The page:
Nice little interview, but I’ll single out this bit for, uh, reasons:

You’ve talked about the fan perception that Billie Piper’s Rose was treated exceptionally among Doctor Who’s companions but how you yourself never really were consciously trying to write her as being special. Donna Noble grew into being a very distinct companion, but with Ruby, there’s a textual uniqueness to her pretty much right from when we’re introduced to her. What’s been some of the thinking behind your approaching your evolving approach to fleshing out companions?

I think with Ruby, it’s not so much her character or her spirit but that she has a stronger story than I’ve ever given a companion before, and it unfolds in this huge way. But Rose, Donna, Martha, and now Ruby do have one thing in common, which is that I’m initially presenting them as the most ordinary people. That’s the joy of Doctor Who. I think one of the strengths of Star Trek — and I’m a very big Discovery fan — is you’ve got to be the best to be aboard the Enterprise. You are the elite. You are the best of the best of the best. Even the Lower Decks are very good. I think that’s true of American society, which is very aspirational.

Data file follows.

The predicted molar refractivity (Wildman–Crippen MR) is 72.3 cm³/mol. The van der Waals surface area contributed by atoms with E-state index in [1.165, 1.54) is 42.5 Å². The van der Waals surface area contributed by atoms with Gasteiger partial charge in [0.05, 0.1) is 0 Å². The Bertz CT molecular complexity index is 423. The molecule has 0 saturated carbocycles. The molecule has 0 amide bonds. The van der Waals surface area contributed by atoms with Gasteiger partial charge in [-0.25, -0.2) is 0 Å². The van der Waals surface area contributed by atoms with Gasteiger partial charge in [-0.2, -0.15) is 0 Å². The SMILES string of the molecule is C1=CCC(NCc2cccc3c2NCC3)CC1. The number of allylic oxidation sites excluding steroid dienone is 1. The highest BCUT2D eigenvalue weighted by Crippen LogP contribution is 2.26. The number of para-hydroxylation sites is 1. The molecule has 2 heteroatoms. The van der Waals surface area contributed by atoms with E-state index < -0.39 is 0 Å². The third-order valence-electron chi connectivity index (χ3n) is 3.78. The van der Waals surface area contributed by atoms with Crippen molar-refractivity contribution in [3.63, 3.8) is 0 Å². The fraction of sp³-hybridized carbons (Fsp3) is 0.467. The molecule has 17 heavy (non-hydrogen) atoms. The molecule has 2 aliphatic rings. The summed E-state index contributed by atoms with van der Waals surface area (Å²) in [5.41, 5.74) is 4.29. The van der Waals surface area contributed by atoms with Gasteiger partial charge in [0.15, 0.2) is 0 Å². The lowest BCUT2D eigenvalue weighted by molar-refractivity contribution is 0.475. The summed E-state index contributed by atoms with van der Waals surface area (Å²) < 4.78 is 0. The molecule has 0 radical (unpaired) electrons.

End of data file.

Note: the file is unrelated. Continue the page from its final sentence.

Star Trek always feels very demotic and down to earth, but if I was alive in the 24th century, they wouldn’t let me on the ship. They’d say, “No, you’re banned. You’re a fire hazard. Get out.” But the joy of Doctor Who is that the TARDIS could land on a street corner and take anyone. That’s what I used to think when I was walking home from school every day — stepping into the TARDIS and escaping the ordinary. There was nothing wrong with my life and nothing to escape from, but who doesn’t want to go to those endless horizons? That’s what my companions have in common.

Ruby, bless her, turns out to be wonderful and brave and, yes, very special. But her actual life’s very small. She lives with her mum and her gran. She’s earning 50 pounds playing a keyboard in bars. She’s living a low-key life before she meets the Doctor, and it’s only after she embarks on these adventures that her specialness comes to the fore.

  • @StillPaisleyCat
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    English
    227 days ago

    Dr Who has consistently overturned British class expectations, which continue to reflect deep societal divisions.

    It’s always been about representation but in a different sort of way than Star Trek. It recognizes that privilege does still exist, but the Doctor and their Tardis select companions on an entirely different basis, often just by luck.